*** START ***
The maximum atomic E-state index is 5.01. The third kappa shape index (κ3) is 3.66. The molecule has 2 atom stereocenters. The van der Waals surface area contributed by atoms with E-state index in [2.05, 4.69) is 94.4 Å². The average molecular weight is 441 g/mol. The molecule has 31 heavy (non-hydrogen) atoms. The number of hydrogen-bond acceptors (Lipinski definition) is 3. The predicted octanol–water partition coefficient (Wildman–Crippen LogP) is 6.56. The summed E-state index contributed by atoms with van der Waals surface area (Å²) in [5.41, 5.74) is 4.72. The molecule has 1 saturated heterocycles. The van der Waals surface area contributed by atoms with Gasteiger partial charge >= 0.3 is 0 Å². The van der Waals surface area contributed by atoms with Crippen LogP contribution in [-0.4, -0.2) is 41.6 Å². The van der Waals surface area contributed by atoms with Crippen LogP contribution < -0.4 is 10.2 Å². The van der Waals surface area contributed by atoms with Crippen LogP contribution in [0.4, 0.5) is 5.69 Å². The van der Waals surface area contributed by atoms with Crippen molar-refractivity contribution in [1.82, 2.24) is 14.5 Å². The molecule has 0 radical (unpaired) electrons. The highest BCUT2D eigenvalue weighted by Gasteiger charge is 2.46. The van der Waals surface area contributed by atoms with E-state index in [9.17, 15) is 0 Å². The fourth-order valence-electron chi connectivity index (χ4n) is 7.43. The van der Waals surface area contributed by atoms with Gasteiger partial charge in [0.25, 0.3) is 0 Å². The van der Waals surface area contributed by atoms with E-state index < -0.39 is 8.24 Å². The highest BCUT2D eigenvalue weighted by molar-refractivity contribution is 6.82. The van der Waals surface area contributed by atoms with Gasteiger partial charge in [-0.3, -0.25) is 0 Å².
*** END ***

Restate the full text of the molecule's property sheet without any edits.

The maximum atomic E-state index is 5.01. The third kappa shape index (κ3) is 3.66. The molecule has 2 atom stereocenters. The van der Waals surface area contributed by atoms with E-state index in [2.05, 4.69) is 94.4 Å². The average molecular weight is 441 g/mol. The molecule has 31 heavy (non-hydrogen) atoms. The number of hydrogen-bond acceptors (Lipinski definition) is 3. The predicted octanol–water partition coefficient (Wildman–Crippen LogP) is 6.56. The summed E-state index contributed by atoms with van der Waals surface area (Å²) in [5.41, 5.74) is 4.72. The molecule has 1 saturated heterocycles. The van der Waals surface area contributed by atoms with Gasteiger partial charge >= 0.3 is 0 Å². The van der Waals surface area contributed by atoms with Crippen LogP contribution in [-0.4, -0.2) is 41.6 Å². The van der Waals surface area contributed by atoms with Crippen LogP contribution < -0.4 is 10.2 Å². The van der Waals surface area contributed by atoms with Crippen LogP contribution in [0.4, 0.5) is 5.69 Å². The van der Waals surface area contributed by atoms with Crippen molar-refractivity contribution in [1.82, 2.24) is 14.5 Å². The molecule has 0 radical (unpaired) electrons. The highest BCUT2D eigenvalue weighted by Gasteiger charge is 2.46. The van der Waals surface area contributed by atoms with E-state index in [9.17, 15) is 0 Å². The fourth-order valence-electron chi connectivity index (χ4n) is 7.43. The van der Waals surface area contributed by atoms with Gasteiger partial charge in [0.25, 0.3) is 0 Å². The van der Waals surface area contributed by atoms with E-state index < -0.39 is 8.24 Å². The highest BCUT2D eigenvalue weighted by molar-refractivity contribution is 6.82. The van der Waals surface area contributed by atoms with Gasteiger partial charge in [-0.3, -0.25) is 0 Å².